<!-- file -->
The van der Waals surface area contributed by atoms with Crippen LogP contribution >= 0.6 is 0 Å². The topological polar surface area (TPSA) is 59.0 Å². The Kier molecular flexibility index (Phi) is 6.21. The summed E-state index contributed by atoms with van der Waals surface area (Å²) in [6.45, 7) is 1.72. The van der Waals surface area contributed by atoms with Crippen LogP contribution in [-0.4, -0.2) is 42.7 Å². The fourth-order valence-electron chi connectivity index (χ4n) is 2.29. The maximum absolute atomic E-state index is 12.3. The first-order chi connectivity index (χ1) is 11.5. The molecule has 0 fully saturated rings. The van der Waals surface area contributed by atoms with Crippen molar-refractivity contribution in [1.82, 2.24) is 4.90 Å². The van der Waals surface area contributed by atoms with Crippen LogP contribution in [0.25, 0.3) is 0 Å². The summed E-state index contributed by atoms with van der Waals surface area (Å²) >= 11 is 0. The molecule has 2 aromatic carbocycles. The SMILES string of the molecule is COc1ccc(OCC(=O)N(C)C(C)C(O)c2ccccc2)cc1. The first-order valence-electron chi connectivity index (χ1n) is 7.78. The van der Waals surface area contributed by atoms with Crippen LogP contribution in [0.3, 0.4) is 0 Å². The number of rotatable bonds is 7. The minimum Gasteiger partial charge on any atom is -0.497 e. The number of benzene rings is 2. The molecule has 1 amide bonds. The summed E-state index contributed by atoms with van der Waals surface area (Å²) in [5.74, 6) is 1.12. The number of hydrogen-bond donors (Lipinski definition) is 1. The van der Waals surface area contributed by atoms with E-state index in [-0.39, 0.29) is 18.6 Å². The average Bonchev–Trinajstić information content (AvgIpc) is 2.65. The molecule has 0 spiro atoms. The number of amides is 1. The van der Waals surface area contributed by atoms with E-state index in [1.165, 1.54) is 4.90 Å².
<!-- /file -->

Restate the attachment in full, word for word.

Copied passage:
The van der Waals surface area contributed by atoms with Crippen LogP contribution >= 0.6 is 0 Å². The topological polar surface area (TPSA) is 59.0 Å². The Kier molecular flexibility index (Phi) is 6.21. The summed E-state index contributed by atoms with van der Waals surface area (Å²) in [6.45, 7) is 1.72. The van der Waals surface area contributed by atoms with Crippen LogP contribution in [-0.4, -0.2) is 42.7 Å². The fourth-order valence-electron chi connectivity index (χ4n) is 2.29. The maximum absolute atomic E-state index is 12.3. The first-order chi connectivity index (χ1) is 11.5. The molecule has 0 fully saturated rings. The van der Waals surface area contributed by atoms with Crippen molar-refractivity contribution in [1.82, 2.24) is 4.90 Å². The van der Waals surface area contributed by atoms with Crippen LogP contribution in [0.25, 0.3) is 0 Å². The summed E-state index contributed by atoms with van der Waals surface area (Å²) >= 11 is 0. The molecule has 2 aromatic carbocycles. The SMILES string of the molecule is COc1ccc(OCC(=O)N(C)C(C)C(O)c2ccccc2)cc1. The first-order valence-electron chi connectivity index (χ1n) is 7.78. The van der Waals surface area contributed by atoms with Crippen LogP contribution in [0.3, 0.4) is 0 Å². The number of rotatable bonds is 7. The minimum Gasteiger partial charge on any atom is -0.497 e. The number of benzene rings is 2. The molecule has 1 amide bonds. The summed E-state index contributed by atoms with van der Waals surface area (Å²) in [5.74, 6) is 1.12. The number of hydrogen-bond donors (Lipinski definition) is 1. The van der Waals surface area contributed by atoms with E-state index in [-0.39, 0.29) is 18.6 Å². The average Bonchev–Trinajstić information content (AvgIpc) is 2.65. The molecule has 0 spiro atoms. The number of amides is 1. The van der Waals surface area contributed by atoms with E-state index in [1.165, 1.54) is 4.90 Å².